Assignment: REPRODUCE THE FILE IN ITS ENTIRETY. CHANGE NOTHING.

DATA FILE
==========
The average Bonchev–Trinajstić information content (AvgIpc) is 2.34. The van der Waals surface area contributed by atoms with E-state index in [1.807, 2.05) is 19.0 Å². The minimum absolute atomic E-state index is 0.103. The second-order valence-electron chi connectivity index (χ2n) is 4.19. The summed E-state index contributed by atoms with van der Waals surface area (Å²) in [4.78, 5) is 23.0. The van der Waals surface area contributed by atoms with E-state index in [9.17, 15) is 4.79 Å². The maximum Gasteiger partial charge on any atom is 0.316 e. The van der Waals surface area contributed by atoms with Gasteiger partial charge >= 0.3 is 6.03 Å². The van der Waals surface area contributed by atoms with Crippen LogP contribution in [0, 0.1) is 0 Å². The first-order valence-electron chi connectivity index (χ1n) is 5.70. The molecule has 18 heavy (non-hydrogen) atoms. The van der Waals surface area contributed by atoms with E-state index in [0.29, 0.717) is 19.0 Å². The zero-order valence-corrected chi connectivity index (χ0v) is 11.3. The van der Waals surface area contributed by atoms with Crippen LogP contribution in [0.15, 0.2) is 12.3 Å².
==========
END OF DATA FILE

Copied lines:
The average Bonchev–Trinajstić information content (AvgIpc) is 2.34. The van der Waals surface area contributed by atoms with E-state index in [1.807, 2.05) is 19.0 Å². The minimum absolute atomic E-state index is 0.103. The second-order valence-electron chi connectivity index (χ2n) is 4.19. The summed E-state index contributed by atoms with van der Waals surface area (Å²) in [4.78, 5) is 23.0. The van der Waals surface area contributed by atoms with E-state index in [9.17, 15) is 4.79 Å². The maximum Gasteiger partial charge on any atom is 0.316 e. The van der Waals surface area contributed by atoms with Gasteiger partial charge >= 0.3 is 6.03 Å². The van der Waals surface area contributed by atoms with Crippen LogP contribution in [0, 0.1) is 0 Å². The first-order valence-electron chi connectivity index (χ1n) is 5.70. The molecule has 18 heavy (non-hydrogen) atoms. The van der Waals surface area contributed by atoms with E-state index in [0.29, 0.717) is 19.0 Å². The zero-order valence-corrected chi connectivity index (χ0v) is 11.3. The van der Waals surface area contributed by atoms with Crippen LogP contribution in [0.15, 0.2) is 12.3 Å².